It may not be the “greatest spectacle in racing,” but a Statehouse filled with lawmakers, lobbyists, and citizens is one of the best days of the year in Indy (by some measures…). For 2023, that was today, with legislators formally convening for several busy months ahead before their “last lap” in late April.
The primary work of the Legislature this Session is to pass a biennial budget that will fund state operations from July 1, 2023 through June 30, 2025. To kick off the process, the Governor presents the Administration’s budget in a press briefing just before session starts and again to the House Ways & Means Committee during the first few days of Session. The Committee then holds budget hearings listening to all the state agencies about specific proposals and asking questions about potential changes. In February, the Committee will pass a budget bill (HB 1) on to the full House for consideration. Once it has passed the House, the budget bill moves to the Senate where the Appropriations Committee holds more budget hearings, makes their changes to the proposed budget, and ultimately passes it through the Senate in mid-April. The last days of Session are spent with House and Senate budget leaders negotiating with each other and with the Governor to draft a final budget to be approved by both bodies before their statutory deadline to adjourn on April 29th at midnight.
As is traditional, Governor Holcomb spent 90 minutes last Wednesday unveiling his “Next Level Agenda” for 2023, including significant increases – that may still not keep up with inflation – for education, public health, public safety, and economic development. “This is a bold agenda…not just a wish list. These things are needed, and we have the wherewithal to do it,” said Holcomb.
On the education front, the Governor proposed increasing K-12 tuition support 6% in 2024 and another 2% in 2025. He hopes to boost teacher salaries across the state, eliminate textbook fees, fund incentive programs to reward schools and teachers who improve IREAD-3 test scores, boost dollars for literacy initiatives and higher education institutions, mandate auto-enrollment of students in the 21st Century Scholarship Program, expand eligibility to On My Way Pre-K, encourage employers to sponsor childcare for employees with federal grants, implement the Dolly Parton Imagination Library statewide and provide $10M to Indiana’s only predominantly Black institution, Martin University.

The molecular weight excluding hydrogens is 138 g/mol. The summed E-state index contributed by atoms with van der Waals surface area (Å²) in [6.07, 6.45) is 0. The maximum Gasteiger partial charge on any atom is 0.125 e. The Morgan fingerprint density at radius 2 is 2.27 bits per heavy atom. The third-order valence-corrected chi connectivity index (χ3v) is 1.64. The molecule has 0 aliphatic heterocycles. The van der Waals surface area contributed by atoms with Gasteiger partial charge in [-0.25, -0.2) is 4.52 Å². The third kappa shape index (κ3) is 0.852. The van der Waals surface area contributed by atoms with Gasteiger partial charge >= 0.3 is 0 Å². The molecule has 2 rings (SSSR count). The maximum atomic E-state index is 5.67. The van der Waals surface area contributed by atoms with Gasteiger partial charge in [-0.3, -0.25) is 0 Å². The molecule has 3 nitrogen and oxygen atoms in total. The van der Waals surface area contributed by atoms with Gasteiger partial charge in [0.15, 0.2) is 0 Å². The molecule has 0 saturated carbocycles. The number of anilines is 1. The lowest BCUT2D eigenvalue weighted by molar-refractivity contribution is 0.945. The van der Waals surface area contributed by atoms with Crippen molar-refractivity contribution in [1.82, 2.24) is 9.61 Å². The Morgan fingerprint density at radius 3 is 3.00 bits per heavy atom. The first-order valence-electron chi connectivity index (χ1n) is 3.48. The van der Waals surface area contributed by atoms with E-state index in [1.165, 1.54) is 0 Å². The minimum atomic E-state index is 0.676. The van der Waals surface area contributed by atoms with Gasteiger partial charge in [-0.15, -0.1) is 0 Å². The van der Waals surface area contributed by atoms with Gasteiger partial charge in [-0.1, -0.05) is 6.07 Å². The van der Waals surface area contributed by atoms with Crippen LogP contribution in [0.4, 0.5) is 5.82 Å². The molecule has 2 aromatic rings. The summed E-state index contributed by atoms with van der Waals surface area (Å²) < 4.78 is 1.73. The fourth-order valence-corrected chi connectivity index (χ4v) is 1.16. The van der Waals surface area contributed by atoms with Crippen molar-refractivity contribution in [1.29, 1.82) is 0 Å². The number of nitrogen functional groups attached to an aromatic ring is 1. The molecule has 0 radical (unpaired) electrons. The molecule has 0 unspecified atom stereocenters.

Supporting the Governor’s Public Health Commission’s call for Indiana to make “critical changes to the public health system,” Governor Holcomb vowed to heed the wisdom of, “An ounce of prevention is worth a pound of cure” and has requested $120M for fiscal year 2024, with 80% of funds dedicated to each of Indiana’s 92 counties who opt into a statewide program to create a statewide health infrastructure, subject to a 20% buy in. “We are going to have to do something different if we hope for a different outcome,” said Holcomb. Pre-covid Indiana spent $55 per capita on public health, compared to the U.S. average of $91. The Governor also announced the launch of a Treatment Finder Program this year, funded by the $500M the state will receive from the Opioid Settlement.
Holcomb’s plan includes another $500M round of READI economic development grants for projects across the state. To attract and retain quality employees, the Governor recommended $160M in salary increases for state employees and a starting pay of $70,000 for Indiana State troopers. He proposes $10M for volunteer fire department equipment and $24M for firefighter training. With school safety foremost on the Governor’s mind, an additional request for $6M/year will bring the Secured School Safety Grant fund to $25M/year, costing Indiana taxpayers just $1.6M/year due to federal dollars.
Early responses by Republican leaders were positive and Democrats were enthusiastic, “From eliminating textbook fees to making historic investments in public health, Democrats and Governor Holcomb are on the same page and I’m glad to see support for ideas we’ve championed for years. I am afraid the real question is whether Statehouse Republicans are as forward-thinking as Statehouse Democrats and the governor,” gushed House Democrat leader, Phil GiaQuinta (D-Ft Wayne). “We look forward to working alongside Governor Holcomb this session to ensure Indiana’s positive momentum continues…”
The Senate legislative caucuses have outlined their priorities for the year, too. You can see those here:
• Senate Republicans
• Senate Democrats
As the Governor was quick to concede after he unveiled his agenda, “This is not my first rodeo,” and we know this is not yours either. We begin this legislative session with optimism knowing the months ahead will no doubt be a wild ride and we look forward to sharing the journey with you.
• Tuesday 1/10
o 9:45 a.m. Eastern time, University of Southern Indiana’s budget presentation to Ways & Means Committee
o 7:00 p.m. Eastern time, Governor’s State of the State
• Wednesday 1/11: 2:00 p.m. Eastern time, IN Supreme Court State of the Judiciary address